10 Intarsia Tips by Judy Gale Roberts

Prepare the Pattern


Before you start working on any project, study the pattern. This is a good habit to learn; the ability to anticipate problems will make your work more enjoyable.

Use a Glue Machine


A Xyron Creative Station glue machine allows you to place a pattern in the slot and crank the handle, and the pattern comes out the other end with clear acetate on top and adhesive on the back.

Choose Wood That Works for You


Use whatever wood you have on hand if you are just starting out. It will take some time to build up an inventory of various shades of wood. Going through the motions will give you more experience, so do not let “I don’t have the right kind of wood” stop you from gaining more
knowledge through practice. Whatever wood you do choose, make sure that the lumber is dry. A moisture meter is a good investment.

Remember Your Hand Tools


We use a few hand tools when we are sawing. We use a small square to check the parts to see if the cut is square to the bottom. We use a sander of some kind to remove the burr, or tear out, on the bottom side of the piece being sawed Last, but not least, we use a wooden craft stick to hold the pattern down should it start to come off as we are sawing.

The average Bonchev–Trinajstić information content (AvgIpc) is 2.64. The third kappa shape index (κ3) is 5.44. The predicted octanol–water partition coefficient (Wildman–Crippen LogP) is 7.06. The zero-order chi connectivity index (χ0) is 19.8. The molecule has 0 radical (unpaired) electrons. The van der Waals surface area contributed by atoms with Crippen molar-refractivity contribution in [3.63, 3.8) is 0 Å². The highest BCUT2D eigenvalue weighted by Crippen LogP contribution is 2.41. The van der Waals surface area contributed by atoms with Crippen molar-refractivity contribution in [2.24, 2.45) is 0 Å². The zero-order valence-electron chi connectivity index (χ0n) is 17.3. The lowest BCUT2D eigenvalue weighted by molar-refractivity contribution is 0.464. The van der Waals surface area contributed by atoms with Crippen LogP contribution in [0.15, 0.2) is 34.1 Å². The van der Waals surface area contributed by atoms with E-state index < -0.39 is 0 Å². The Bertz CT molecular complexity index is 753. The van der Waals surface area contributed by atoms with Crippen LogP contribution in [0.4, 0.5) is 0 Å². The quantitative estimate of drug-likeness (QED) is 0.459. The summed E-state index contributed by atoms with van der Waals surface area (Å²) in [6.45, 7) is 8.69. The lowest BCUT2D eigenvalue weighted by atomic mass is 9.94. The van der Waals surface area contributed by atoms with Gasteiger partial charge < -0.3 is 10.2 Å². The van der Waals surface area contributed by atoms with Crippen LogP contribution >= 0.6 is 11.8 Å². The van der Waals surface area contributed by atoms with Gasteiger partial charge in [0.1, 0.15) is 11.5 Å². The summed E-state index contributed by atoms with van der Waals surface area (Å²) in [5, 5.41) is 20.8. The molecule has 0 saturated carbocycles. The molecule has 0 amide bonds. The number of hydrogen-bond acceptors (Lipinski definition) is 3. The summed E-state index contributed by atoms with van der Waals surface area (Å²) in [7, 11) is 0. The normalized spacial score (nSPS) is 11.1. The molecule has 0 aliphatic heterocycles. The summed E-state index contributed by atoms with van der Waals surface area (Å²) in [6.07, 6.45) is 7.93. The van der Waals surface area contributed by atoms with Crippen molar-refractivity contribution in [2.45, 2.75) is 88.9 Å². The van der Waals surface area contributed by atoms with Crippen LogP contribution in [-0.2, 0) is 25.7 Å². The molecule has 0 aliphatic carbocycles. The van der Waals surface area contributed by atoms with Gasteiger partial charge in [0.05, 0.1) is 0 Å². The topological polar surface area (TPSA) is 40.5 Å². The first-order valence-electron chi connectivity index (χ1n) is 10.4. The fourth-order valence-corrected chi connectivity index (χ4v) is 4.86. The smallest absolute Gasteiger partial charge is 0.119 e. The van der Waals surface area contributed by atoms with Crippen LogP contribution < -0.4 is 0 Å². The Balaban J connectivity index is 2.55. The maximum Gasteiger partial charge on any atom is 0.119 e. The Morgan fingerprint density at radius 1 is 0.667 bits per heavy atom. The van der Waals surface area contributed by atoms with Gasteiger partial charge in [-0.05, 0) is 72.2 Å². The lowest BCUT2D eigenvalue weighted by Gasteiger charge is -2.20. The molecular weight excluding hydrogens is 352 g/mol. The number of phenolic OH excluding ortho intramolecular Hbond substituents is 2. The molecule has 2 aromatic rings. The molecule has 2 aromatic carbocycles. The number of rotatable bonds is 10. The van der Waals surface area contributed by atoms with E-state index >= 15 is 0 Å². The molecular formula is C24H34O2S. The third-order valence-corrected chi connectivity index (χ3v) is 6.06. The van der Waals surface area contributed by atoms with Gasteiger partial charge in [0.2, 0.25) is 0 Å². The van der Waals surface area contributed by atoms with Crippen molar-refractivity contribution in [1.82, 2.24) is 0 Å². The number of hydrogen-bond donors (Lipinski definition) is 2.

Other Intasia Titles

Intarsia Woodworking for Beginners

Intarsia Woodworking for Beginners

Learn the art of intarsia with celebrated artist and instructor Kathy Wise in this skill building guidebook filled with step-by-step instructions, basic lessons and concepts, and helpful techniques

Intarsia Woodworking Projects

Intarsia Woodworking Projects

21 full-size patterns ranging from beginner to expert. Includes step-by-step tutorial to get you started with in depth information on shaping.

Choosing Plain-End Vs Pin-End Scroll Saw Blade


You’ll want to note whether you need pin- or plain-end blades. The type of saw you have will determine the type of blade that you need. Saws that accept pin-end blades have a slot where the pin sits. Saws that accept plain-end blades have clamps that grasp the ends of the blade. Some saws will accept both types of blades.

Selecting a Blade Size